Table 3 Quality of description of intervention strategies based on the TIDieR checklist

Implementation outcomes

Of the eight aspects of implementation, an average of 2.9 aspects were evaluated. No single study evaluated all eight implementation outcomes - acceptability, adoptions, appropriateness, feasibility, fidelity, implementation cost, penetration and sustainability. Majority of the studies reported on feasibility (21/27, 77.8%), appropriateness (18/27, 66.7%) and penetration (16/27, 59.1%) of the interventions. Slightly below half studied acceptability (12/27, 44.2%). The least commonly reported outcomes were cost, fidelity and sustainability, with only 3.7% (1/27) of studies reporting them.

The penetration of the intervention, defined as the proportion of participants who took part in the intervention with respect to the total eligible population, varied widely from 10% to 100%, with an average penetration of 52.4% amongst the studies. A summary is presented in Table 4.

Table 4 Implementation outcomes based on Proctor’s Implementation Outcomes Framework


Our study systematically evaluated interventions to enhance cascade testing, ascertained rates of improved uptake and assessed them based on implementation outcomes. This systematic review highlights the success of several intervention efforts to increase cascade testing for hereditary cancer syndrome in family members, but also a clear lack of an implementation science approach in propagation of these successful interventions.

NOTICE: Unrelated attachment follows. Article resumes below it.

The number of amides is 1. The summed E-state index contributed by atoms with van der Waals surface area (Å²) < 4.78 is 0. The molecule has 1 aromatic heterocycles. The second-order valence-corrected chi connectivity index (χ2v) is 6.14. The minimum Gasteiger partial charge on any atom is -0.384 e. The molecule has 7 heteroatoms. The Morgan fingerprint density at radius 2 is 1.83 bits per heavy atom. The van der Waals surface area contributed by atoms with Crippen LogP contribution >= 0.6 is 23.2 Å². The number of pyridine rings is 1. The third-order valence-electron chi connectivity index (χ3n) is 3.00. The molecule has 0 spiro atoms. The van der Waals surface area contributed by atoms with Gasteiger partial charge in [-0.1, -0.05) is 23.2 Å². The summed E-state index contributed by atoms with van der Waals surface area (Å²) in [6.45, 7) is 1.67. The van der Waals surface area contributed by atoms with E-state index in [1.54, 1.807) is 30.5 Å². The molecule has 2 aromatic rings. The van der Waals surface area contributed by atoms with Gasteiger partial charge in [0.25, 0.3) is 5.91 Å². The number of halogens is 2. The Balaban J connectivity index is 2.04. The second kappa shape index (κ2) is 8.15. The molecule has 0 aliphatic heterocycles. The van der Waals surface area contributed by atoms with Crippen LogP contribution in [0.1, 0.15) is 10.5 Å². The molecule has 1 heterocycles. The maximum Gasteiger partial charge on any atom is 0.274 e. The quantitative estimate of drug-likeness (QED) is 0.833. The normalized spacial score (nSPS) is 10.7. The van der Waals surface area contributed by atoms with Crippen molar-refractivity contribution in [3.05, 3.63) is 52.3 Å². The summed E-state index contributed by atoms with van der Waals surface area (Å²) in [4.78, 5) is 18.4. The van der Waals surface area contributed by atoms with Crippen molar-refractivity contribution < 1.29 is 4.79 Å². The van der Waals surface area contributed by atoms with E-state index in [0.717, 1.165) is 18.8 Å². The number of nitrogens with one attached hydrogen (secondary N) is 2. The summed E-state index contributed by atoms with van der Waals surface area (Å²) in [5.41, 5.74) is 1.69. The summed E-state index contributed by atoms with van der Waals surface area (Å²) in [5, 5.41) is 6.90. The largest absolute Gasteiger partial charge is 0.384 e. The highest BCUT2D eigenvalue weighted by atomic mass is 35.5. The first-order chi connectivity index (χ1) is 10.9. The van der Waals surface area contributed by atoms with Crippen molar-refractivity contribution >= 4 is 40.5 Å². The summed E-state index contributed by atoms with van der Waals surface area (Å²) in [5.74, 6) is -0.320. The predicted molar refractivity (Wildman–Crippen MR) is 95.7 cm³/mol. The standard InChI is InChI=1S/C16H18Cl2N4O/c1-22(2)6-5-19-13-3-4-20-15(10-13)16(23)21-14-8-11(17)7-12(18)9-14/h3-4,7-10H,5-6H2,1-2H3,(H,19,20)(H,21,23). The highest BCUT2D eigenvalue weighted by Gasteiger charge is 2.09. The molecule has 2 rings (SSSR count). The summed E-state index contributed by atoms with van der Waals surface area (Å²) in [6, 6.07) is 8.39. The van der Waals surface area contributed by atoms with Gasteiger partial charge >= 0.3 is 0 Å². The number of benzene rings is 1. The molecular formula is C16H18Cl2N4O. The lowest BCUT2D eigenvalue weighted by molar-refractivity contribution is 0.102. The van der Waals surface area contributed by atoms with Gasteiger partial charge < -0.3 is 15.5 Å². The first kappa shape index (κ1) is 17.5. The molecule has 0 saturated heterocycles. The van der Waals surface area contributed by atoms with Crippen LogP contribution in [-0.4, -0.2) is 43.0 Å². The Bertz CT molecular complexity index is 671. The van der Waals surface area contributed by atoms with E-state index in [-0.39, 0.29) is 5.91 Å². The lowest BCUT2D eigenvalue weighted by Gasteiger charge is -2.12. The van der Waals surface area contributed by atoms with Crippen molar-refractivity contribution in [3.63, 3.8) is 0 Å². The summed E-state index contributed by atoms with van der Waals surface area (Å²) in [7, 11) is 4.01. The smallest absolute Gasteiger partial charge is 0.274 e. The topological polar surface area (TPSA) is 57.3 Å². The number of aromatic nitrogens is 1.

Genetic testing has become mainstream, with increasing number of patients being referred for genetic testing for treatment indications36,37. In the same vein, with more patients identified with hereditary cancer syndromes, there ought to be a corresponding increase in identification of ARRs. Overall, most interventions have demonstrated success in improving cascade testing uptake. This success is seen across the different EPOC taxonomy strategies. Amongst the studies that provided uptake information, the mean uptake is 41% in the intervention group compared with 33% in the control group. Uptake of cascade testing was highest with delivery arrangement (68%), compared to financial arrangement (37%) and implementation strategies (24%). There is a large difference in uptake as the success of an intervention does not just depend on the intervention, but also its implementation. Studies that have shown prominent success of more than 90% uptake post intervention often incorporate a multi-tiered approach with appropriate facilitation to ensure optimal implementation. Donenberg et al. integrated a local management team with the genetics team and ensured that the family counseling session occurred within two weeks, with free predictive testing38. Tone et al. used a two pronged approach with both outreach to the general public and direct recruitment of patients via their physician to achieve testing rates of 93.3%39. Sermijin utilized a three-step approach to inform ARRs via the proband, sending letters and a telephone call to follow up by the genetics team40. Furniss et al. improved genetic testing through convenience, allowing remote genetic education with a telemedicine platform and saliva-based genetic testing coordinated by the genetics team41. On the other hand, interventions with poor success rates were often one-dimensional, with use of a single genetic counseling session or providing supplementary educational materials with no further input from the genetics team. The distribution across the taxonomy strategies was largely in favor of delivery arrangements (20/27, 74%), while implementation strategies and financial arrangements formed 15% (4/27) and 11% (3/27) of the studies respectively. This suggests that most studies focus on individual tools such as educational materials, websites, targeted at individual patients or healthcare providers to improve cascade testing uptake. Generally, information and communication technology was most frequently used since technology-enabled care has been shown to be noninferior to in-person counseling, and is in fact more accessible and cost-effective42. Technology-enabled care requires an appropriate infrastructure12,43, which may be feasible in developed countries with a well-established communication network. There is minimal focus on how interventions can be integrated within existing healthcare pathways. Healthcare systems may need to adapt the intervention to suitably assimilate into the local setting, with follow up to ensure appropriate improved outcomes44. Further exploration of factors such as implementation and cost may allow more seamless integration of interventions within healthcare organizations.